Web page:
Music documentary

The Other Music Documentary pays homage to a sacred gathering place

With Other Music – our documentary on New York’s beloved independent record store that closed in 2016 – we decided to make a film about the loss of physical space, and therefore the community it housed. We knew losing a place like Other Music wasn’t just about bricks, paint, wood, and merchandise. We knew that these places mattered in a much larger and more human sense. When Other Music closed in 2016, we lost a particular place that was important to us and many others, but our motivation for making a film was not just to preserve the memory of a specific cultural institution. We hoped that by describing the loss of a community we could inspire others to support and try to save similar cultural centers that mean something to them, be it record stores, bookstores , video clubs, arthouse theaters, concert halls and neighborhood cafes. We had no idea how badly things would need to be saved in 2020.

When the United States began to lock down in late March, we were preparing for the scheduled theatrical release of Other Music. It was due to screen in April at theaters like the O Cinema in Miami, the Northwest Film Forum in Seattle, the Brattle Theater in Cambridge, MA, the Regent Street Cinema in London and at the IFC Center in New York, a short walk from Washington. Square. Park from where Other Music has existed for over two decades. The film was even going to be played on repeat at the Rock And Roll Hall Of Fame in Cleveland all day for Record Store Day on Saturday April 17th! Suddenly there wouldn’t even be Record Store Day at all, and the theaters that had planned to show our movie had closed their doors and put the staff on leave. Many of them were already running GoFundMe campaigns to try to pay their rent and hopefully stay afloat until the storm passes.

As excited as we were to have our first movie in theaters, we realized very quickly that there was no point in being disappointed that things weren’t going to go as planned. We were all in the same boat. Everyone’s life and work has been turned upside down, and like everyone else, we have had to adjust our expectations, improvise and adapt to the new reality. We were very lucky to have a distribution partner in Matt Grady from Factory 25 who was proactive and didn’t just delay things indefinitely and wait for the pandemic to go away. We all decided together that if people couldn’t be physically in the record stores on Record Store Day, why not give them the opportunity to spend an hour and a half at Other Music through our film? We offered the movie for rental online starting over the weekend of what was supposed to be Record Store Day, in direct partnership with record stores around the world as well as some of the theaters that intended to show the film. Our “virtual theater” outing raised a total of over $ 25,000 for these small businesses – a drop in the bucket compared to the overall losses they suffered, but at least we were able to use our film to help. in a small way in a time of extraordinarily great need. And we heard from foreigners as far away as Japan and New Zealand who told us that they rented the movie and fell in love with Other Music, although they never put the money into it. feet.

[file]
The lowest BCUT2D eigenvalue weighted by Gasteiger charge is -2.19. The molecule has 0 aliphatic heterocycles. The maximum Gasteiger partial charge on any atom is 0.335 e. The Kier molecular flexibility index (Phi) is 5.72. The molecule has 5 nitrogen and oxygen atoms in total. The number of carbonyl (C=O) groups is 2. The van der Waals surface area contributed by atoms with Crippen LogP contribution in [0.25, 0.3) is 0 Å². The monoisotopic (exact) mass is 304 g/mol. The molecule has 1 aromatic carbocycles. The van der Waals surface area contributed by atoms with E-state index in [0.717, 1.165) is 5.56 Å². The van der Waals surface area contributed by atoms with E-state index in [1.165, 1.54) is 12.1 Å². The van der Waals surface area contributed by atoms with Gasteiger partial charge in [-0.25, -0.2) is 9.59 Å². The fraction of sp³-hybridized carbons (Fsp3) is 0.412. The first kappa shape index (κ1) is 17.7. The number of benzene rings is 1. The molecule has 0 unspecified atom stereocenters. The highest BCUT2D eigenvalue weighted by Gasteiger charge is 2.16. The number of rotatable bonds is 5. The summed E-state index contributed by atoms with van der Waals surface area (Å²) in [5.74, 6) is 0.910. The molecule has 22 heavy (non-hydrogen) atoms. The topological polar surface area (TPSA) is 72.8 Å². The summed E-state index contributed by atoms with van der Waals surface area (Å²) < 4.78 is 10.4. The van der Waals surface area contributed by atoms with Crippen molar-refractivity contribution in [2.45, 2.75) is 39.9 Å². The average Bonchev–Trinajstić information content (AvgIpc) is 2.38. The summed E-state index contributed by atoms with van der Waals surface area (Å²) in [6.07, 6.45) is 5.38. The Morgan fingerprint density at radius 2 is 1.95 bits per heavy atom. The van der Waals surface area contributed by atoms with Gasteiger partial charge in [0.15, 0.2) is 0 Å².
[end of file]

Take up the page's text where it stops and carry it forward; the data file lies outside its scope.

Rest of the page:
Now, four months later, most of us are still stuck at home, and the end of this pandemic is nowhere in sight. Businesses that suffered in April are still not close to anything that might qualify as “normal.” Record stores sell their wares online or open for a handful of shoppers at a time, and a delayed version of Record Store Day is finally taking place in a scaled-down and socially distant fashion from August 29. been able to work at all since the start of the pandemic are pushing Congress for a bailout so they can reopen one day, but so far with no real success. Over time, unfortunately we have started to become numb to the unfathomable losses that are happening every day and everywhere. For example, what comedy fan would have imagined in January 2020 that not even in the middle of the year, the Upright Citizens Brigade Theater would no longer operate in New York?

Imagining what the world might be like when we can finally get out safely from our homes and be close to each other again is scary and sobering. It makes us realize that as sad as it was that Other Music had to shut down, at least its customers were able to walk into the store one last time to buy a record, say goodbye, and happily celebrate their long run in person. . with other people who loved the place. How many companies will not have the chance to do so? For us, it is a heartbreaking scenario.

(Photo credit: Robert M. Nielsen)